Tuesday, 10 March 1998

Jean-Paul Sartre: Les Séquestrés d'Altona (1960)

Translation: As Altona, by Sylvia & George Leeson, 1960
Edition: Penguin, 1960

As with Sartre's other plays and novels, Altona deals with the practical outworkings of his philosophical ideas - the play reads almost like a thought experiment from, say, Being and Nothingness, but crucially missing the surrounding explanation. It is, however, not clear, at least to me, exactly what he is saying here.

The direct subject matter is also based around a theme common to much else written by Sartre: the reactions people had to the Second World War. It starts with a meeting of a rich German family following the announcement that the family's patriarch is dying. Some unpleasant facts about the family history are brought to light; the eldest son, Franz, thought to be dead since the war and the perpetrator of various crimes during his service, is revealed to be living hidden away in an upstairs room that he has not left for years. He refuses to see his father, whom he feels (with some justification) is responsible for his position. Remaining in his room, he has only a distorted picture of the outside world, which has been fabricated by his sister, Leni.

Once the story has been set up, the remainder of the play concerns the attempts of Franz's sister-in-law Joanna to get to know him, and Leni's attempts to prevent this. The whole situation is manipulated by the dying father to try to get Franz to see him, but when the meeting finally happens, it doesn't go as either of them anticipated it.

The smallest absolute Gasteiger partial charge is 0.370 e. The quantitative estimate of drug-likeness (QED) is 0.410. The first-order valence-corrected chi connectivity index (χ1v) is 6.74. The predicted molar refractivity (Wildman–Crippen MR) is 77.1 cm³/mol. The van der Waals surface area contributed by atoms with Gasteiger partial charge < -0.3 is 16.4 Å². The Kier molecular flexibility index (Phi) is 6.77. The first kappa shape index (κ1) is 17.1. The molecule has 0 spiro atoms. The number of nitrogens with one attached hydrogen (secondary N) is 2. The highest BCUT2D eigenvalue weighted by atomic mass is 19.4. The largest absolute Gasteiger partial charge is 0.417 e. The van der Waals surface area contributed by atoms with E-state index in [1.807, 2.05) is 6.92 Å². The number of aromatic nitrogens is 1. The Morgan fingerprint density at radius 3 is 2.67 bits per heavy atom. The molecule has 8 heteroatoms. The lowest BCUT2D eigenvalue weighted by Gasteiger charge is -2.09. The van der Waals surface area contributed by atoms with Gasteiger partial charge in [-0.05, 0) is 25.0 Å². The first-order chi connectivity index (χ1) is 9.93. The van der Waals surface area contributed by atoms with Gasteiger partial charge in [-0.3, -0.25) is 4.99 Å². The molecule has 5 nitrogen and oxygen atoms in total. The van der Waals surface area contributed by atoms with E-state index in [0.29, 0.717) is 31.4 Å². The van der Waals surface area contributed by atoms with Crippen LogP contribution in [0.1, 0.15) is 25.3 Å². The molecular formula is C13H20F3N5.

So what is the play about? The question of free-will and choice is clearly fairly important. How much choice did Franz have during the war? How much was he forced into committing his crimes by his father's manipulation and collaboration with the more unpleasant aspects of the Nazi regime, not to mention the way in which he was brought up. The way in which he has been imprisoned in one room and has been unable to get an accurate picture of the world outside no doubt has something to say about perception. But my overall impression was that the philosophical content was not clear enough to make a point, while the play read too much like a philosophy essay to succeed as a play.

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